Amato Tassa is an ancestor of mine. I believe him to be my great great uncle on the paternal side of my family. He would be my father’s father’s uncle. My granpa, Vincent Amato Tassa’s uncle… I think. Either way, I’m a direct descendant of Uncle Amato.
Uncle Amato emigrated to America from Naples, Italy in 1902 at the turn of the 20th century; along with him he brought a little plant. A tiny fig tree. The tree was but a mere eighteen inches tall. He had a dream and a plan. He carried the little tree on his long arduous journey aboard a steamer ship headed for America. It was an adventure to a land of opportunity which held endless possibilities unknown to my uncle, but he had hope and he had his dream of a better life. He knew he had to nurture the tree with the utmost care and love until he could plant it in American soil.
When the ship arrived in America, he came in through Ellis Island in New York as most immigrants of the day had done. It was like a rite of passage. His name, along with Granpa Vincent Amato Tassa, has been inscribed on the immigrant wall at Ellis Island. Once here in America, He, like my Granpa, became a United States citizen. He settled in Washington DC, the Nation’s Capital. He planted the little eighteen inch tree in the yard of his new American home in Northwest Washington DC. He was now a United States citizen and he was proud. Uncle Amato was proud to be an American.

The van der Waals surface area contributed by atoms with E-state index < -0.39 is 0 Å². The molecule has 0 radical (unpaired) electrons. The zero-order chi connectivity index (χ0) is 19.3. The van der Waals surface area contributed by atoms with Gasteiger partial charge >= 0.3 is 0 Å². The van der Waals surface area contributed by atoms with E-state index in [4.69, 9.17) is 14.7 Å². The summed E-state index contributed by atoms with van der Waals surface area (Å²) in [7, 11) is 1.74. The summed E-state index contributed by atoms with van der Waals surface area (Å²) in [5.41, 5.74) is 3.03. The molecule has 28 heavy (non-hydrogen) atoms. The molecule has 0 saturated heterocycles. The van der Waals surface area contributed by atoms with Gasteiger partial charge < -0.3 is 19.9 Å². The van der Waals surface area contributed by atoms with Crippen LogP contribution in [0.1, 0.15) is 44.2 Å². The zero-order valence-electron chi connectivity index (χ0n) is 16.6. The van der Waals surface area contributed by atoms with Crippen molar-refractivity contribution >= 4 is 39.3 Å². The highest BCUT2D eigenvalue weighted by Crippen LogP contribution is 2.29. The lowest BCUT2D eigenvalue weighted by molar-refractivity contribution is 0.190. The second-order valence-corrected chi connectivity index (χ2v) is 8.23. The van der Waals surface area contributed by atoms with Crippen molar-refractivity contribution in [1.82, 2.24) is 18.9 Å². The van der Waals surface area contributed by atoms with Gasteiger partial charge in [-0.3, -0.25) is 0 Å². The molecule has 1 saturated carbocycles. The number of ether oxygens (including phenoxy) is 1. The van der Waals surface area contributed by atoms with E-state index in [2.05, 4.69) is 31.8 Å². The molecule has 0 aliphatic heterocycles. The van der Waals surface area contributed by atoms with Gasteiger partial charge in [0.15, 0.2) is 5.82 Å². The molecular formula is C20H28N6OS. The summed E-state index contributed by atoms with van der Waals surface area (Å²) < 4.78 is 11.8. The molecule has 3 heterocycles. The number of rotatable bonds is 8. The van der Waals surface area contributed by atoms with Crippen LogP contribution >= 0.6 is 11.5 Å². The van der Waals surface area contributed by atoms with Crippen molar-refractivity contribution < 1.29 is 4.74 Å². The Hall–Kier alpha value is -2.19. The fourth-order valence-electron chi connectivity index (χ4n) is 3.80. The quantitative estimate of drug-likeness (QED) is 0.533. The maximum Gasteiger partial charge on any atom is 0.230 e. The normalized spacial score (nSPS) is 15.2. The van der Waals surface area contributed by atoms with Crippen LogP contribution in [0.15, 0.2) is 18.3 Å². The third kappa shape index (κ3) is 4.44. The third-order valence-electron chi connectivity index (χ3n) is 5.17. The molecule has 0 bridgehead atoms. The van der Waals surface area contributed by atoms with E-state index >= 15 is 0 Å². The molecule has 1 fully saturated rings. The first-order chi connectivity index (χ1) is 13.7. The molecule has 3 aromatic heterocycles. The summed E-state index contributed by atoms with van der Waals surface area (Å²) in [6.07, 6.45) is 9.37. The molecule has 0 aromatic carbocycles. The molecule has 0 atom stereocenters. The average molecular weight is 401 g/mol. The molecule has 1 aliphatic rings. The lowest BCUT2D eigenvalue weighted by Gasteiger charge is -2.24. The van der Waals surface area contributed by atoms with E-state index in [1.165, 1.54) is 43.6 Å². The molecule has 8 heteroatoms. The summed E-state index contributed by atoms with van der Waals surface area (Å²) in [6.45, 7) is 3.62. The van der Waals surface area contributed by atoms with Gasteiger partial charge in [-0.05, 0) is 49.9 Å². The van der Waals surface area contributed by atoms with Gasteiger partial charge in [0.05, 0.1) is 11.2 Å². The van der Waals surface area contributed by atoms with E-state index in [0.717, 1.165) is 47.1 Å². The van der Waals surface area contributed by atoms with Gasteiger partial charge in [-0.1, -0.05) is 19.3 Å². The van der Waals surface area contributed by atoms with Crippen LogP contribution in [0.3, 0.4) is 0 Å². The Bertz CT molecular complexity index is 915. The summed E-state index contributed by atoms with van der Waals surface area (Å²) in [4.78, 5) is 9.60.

Uncle Amato had a dream to move the family to America to provide a better life for them. In just eight short years, by 1910, the tiny eighteen inch fig tree had grown to a massive twenty-five feet with the love and care from my great uncle’s hands. He went on to support the family with the fruit from the massive tree, sharing figs with his neighbors, as well. The tree would bear three to four bushels of figs annually; well enough to take care of the family and realize his dream. Through hard work and perseverance, his dream had come true.
My Uncle Amato was a great man. An ambitious man. A proud man. I am proud to be related to such a good, hardworking man. A true visionary. I am proud and it makes me happy to share such wonderful family history with you. A true story and a reminder that dreams can come true if we work hard, believe in ourselves and make them happen. Dream big. Work hard… and your dreams will come true.
Until next month, keep the rubber side down and stay groovy. Peace, the Random Prophet.Thoughts? Email me at firstname.lastname@example.org
If you’d like to read the original article from the Washington Times newspaper, (Saturday, October 8, 1910) you can go online to the National Archives. Here is the link: https://chroniclingamerica.loc.gov/lccn/sn84026749/1910-10-08/ed-1/seq-4/
– Random Prophet, HashtagWV #102. June 2018.